In the summer of 1973, I worked at a shoe factory in Carlisle in order to pay for my schooling. The trip back and forth from work to home took about 25 minutes each way and traveled through some of the best examples of Pennsylvania farmland and second-growth woods. Because of the layout of the roads, there were exactly five different routes to and from my home to the factory, each taking the same amount of time and I would alternate the routes daily to enjoy the change of scenery.
One day as I was traveling back home, I took one road and as I drove I was enjoying the view of the wildlife and the lush growth of rural Pennsylvania in the prime of summer. As the road turned through a wood, I saw a grass-covered lane leading off to my right and as I drove by, I looked down its length and saw something I have never been able to explain.
I can still picture what I saw perfectly because the memory is so strongly imprinted in my mind's eye. The view I saw was the shadowed lane leading out into the full sunlit glory of a Pennsylvania meadow, but the combination of light and mist made it appear as if it were painted by a John William Waterhouse or Frederic Edwin Church.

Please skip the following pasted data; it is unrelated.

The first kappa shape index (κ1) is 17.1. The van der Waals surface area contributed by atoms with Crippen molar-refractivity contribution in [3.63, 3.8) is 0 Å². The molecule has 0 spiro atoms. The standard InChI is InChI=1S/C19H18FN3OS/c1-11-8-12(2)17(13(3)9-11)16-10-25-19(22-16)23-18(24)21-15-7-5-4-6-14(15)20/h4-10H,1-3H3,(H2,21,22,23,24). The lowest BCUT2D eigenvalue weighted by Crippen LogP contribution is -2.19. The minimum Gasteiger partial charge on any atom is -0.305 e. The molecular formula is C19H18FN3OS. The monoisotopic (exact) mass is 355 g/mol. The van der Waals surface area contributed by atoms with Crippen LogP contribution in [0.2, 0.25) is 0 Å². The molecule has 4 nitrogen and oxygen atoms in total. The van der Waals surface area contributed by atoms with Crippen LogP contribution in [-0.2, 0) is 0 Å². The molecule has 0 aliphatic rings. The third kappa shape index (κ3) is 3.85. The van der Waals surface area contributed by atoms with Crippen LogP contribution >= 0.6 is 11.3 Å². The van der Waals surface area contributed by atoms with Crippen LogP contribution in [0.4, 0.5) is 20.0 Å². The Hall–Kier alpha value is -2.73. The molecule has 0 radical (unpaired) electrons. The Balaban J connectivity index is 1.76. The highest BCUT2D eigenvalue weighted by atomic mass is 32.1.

How do I describe that scene?
It was a Pennsylvania meadow untouched by original sin. It was the vision of Eden in its first purity or Arcadia or the Elysian Fields made corporeal. It was to know that to walk into that field would have made one disappear forever into a realm of faerie from which no mortal could ever return.
|Somewhat close to the reality, but not close enough. Photographer unknown.|
Now here is where it gets weird.
I was so affected by the vision, I searched for the lane the next day after work. I took the road I thought I had traveled the day before, but there was no grass-covered lane to find. No problem, I thought, I just took the wrong road.
For the rest of the summer, I traveled those five separate roads repeatedly looking for that lane and sunlit meadow, but I never found them again.
The memory of that meadow is what served as the model for the Wood of the World in my children's novella, The Seven Sisters.
However, I do believe I will see that spot again. Five seconds after I shuffle off this mortal coil I’ll be back in that field and then it will be higher up and deeper in for the rest of eternity.
When I was a child I caught a fleeting glimpse,
Out of the corner of my eye.
I turned to look but it was gone.
I cannot put my finger on it now.